There was also evidence tending to show that neither of the appraisers, Selden and Carr, was disinterested and free from bias. It was stipulated that Selden had acted as appraiser in similar proceedings in approximately 200 cases in seven years, in 85 per cent. of which he acted as appraiser for the insurance companies and in 15 per cent. as appraiser for the insured, and that his total fees for services as appraiser during this period amounted to $18,655. It was also testified that he had had no experience with machinery; that he neglected to submit any of his figures of appraisal to appraiser Carr; that he endeavored to secure the appointment as umpire of a number of persons partial to the insurance companies, and to secure expert testimony unfavorable to the insured upon promise of payment of a substantial fee. On the other hand, there was ample evidence to show that appraiser Carr was acting in effect as an advocate of the insured. He was originally employed by the insured to appraise the property, estimate the loss, and furnish the proofs for the insured, and was paid for these services; and he was in close touch with the officials of the insured throughout the entire controversy. The evidence was conflicting as to whether Selden's partiality was discovered by the plaintiff before the award. There was no evidence of intent to conceal his prior experience as appraiser.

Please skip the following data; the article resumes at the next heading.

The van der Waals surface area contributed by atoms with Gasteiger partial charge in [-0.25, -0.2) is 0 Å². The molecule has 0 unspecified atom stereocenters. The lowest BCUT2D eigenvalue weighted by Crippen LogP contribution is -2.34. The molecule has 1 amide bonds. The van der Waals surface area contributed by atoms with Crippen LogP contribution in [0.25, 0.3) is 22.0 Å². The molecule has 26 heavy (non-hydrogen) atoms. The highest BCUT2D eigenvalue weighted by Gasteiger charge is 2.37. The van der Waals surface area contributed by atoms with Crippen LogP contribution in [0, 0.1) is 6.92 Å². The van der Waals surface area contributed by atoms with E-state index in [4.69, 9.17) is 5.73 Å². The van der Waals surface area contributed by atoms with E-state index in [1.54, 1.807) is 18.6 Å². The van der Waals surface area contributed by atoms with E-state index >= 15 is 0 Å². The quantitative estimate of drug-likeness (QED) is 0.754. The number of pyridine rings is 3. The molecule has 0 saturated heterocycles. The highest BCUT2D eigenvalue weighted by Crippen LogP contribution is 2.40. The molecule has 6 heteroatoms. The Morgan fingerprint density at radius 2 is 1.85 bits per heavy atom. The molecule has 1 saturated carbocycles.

Upon this evidence, the District Judge found that Selden was not a competent and disinterested appraiser, but was prejudiced against the plaintiff and biased in favor of the defendants; that the plaintiff had no knowledge of his partiality prior to the award, and that the award made by him was so grossly inadequate as to shock the conscience of the court; that the appraiser Carr had made up a proof of loss for the insured, but that, as his name appeared thereon, the defendants had knowledge of this fact. It was also found that the actual value of the property insured was less than $69,500, the amount of the total insurance; that the actual loss caused by the fire was $22,024.55, and that the Homeland Insurance Company was indebted to the insured in the sum of $3069 and the Firemen's Fund in the sum of $10,140, both with interest from August 9, 1932. The District Judge reached the conclusion of law that the conduct of the plaintiff in selecting as its appraiser one who had made out the proof of loss, with the knowledge of the insurance companies, did not justify the latter in selecting an incompetent and interested appraiser, and did not preclude the plaintiff from invoking the aid of a court of equity to set aside the award, especially as the plaintiff had no knowledge of this incompetency and interest, and did not waive its right in respect thereto. Consequently it was held that the award, being grossly inadequate, should be set aside, and judgment given for the plaintiff in the amounts above set forth.